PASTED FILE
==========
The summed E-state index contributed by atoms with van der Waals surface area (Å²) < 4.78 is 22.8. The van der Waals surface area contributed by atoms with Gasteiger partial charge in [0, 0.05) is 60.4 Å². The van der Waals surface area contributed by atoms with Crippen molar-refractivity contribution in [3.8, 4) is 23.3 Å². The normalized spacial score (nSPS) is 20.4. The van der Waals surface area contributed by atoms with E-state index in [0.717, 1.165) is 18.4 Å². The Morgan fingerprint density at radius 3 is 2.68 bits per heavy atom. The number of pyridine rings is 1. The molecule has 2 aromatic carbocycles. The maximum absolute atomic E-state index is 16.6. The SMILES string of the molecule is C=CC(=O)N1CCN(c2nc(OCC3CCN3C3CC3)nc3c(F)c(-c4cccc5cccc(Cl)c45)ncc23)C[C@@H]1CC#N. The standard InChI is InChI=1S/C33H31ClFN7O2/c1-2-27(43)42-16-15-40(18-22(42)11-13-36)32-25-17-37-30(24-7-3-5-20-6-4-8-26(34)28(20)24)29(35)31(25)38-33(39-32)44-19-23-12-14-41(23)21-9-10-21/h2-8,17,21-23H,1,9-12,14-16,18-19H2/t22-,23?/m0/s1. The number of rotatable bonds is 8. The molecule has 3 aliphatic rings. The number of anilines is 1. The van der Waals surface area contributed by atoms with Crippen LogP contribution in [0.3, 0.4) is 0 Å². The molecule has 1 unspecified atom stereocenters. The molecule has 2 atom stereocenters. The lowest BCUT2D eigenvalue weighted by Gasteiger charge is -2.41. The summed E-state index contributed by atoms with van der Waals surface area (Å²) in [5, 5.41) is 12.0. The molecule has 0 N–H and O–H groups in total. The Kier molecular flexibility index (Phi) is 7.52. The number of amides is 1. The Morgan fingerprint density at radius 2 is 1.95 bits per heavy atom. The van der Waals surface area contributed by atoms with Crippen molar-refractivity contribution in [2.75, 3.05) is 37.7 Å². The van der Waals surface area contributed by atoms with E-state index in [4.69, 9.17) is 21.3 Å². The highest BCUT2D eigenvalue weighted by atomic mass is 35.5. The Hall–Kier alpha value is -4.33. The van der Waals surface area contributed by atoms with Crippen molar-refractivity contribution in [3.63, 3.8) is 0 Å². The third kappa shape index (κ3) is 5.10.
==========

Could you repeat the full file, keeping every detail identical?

The summed E-state index contributed by atoms with van der Waals surface area (Å²) < 4.78 is 22.8. The van der Waals surface area contributed by atoms with Gasteiger partial charge in [0, 0.05) is 60.4 Å². The van der Waals surface area contributed by atoms with Crippen molar-refractivity contribution in [3.8, 4) is 23.3 Å². The normalized spacial score (nSPS) is 20.4. The van der Waals surface area contributed by atoms with E-state index in [0.717, 1.165) is 18.4 Å². The Morgan fingerprint density at radius 3 is 2.68 bits per heavy atom. The number of pyridine rings is 1. The molecule has 2 aromatic carbocycles. The maximum absolute atomic E-state index is 16.6. The SMILES string of the molecule is C=CC(=O)N1CCN(c2nc(OCC3CCN3C3CC3)nc3c(F)c(-c4cccc5cccc(Cl)c45)ncc23)C[C@@H]1CC#N. The standard InChI is InChI=1S/C33H31ClFN7O2/c1-2-27(43)42-16-15-40(18-22(42)11-13-36)32-25-17-37-30(24-7-3-5-20-6-4-8-26(34)28(20)24)29(35)31(25)38-33(39-32)44-19-23-12-14-41(23)21-9-10-21/h2-8,17,21-23H,1,9-12,14-16,18-19H2/t22-,23?/m0/s1. The number of rotatable bonds is 8. The molecule has 3 aliphatic rings. The number of anilines is 1. The van der Waals surface area contributed by atoms with Crippen LogP contribution in [0.3, 0.4) is 0 Å². The molecule has 1 unspecified atom stereocenters. The molecule has 2 atom stereocenters. The lowest BCUT2D eigenvalue weighted by Gasteiger charge is -2.41. The summed E-state index contributed by atoms with van der Waals surface area (Å²) in [5, 5.41) is 12.0. The molecule has 0 N–H and O–H groups in total. The Kier molecular flexibility index (Phi) is 7.52. The number of amides is 1. The Morgan fingerprint density at radius 2 is 1.95 bits per heavy atom. The van der Waals surface area contributed by atoms with Crippen molar-refractivity contribution in [2.75, 3.05) is 37.7 Å². The van der Waals surface area contributed by atoms with E-state index in [4.69, 9.17) is 21.3 Å². The highest BCUT2D eigenvalue weighted by atomic mass is 35.5. The Hall–Kier alpha value is -4.33. The van der Waals surface area contributed by atoms with Crippen molar-refractivity contribution in [3.63, 3.8) is 0 Å². The third kappa shape index (κ3) is 5.10.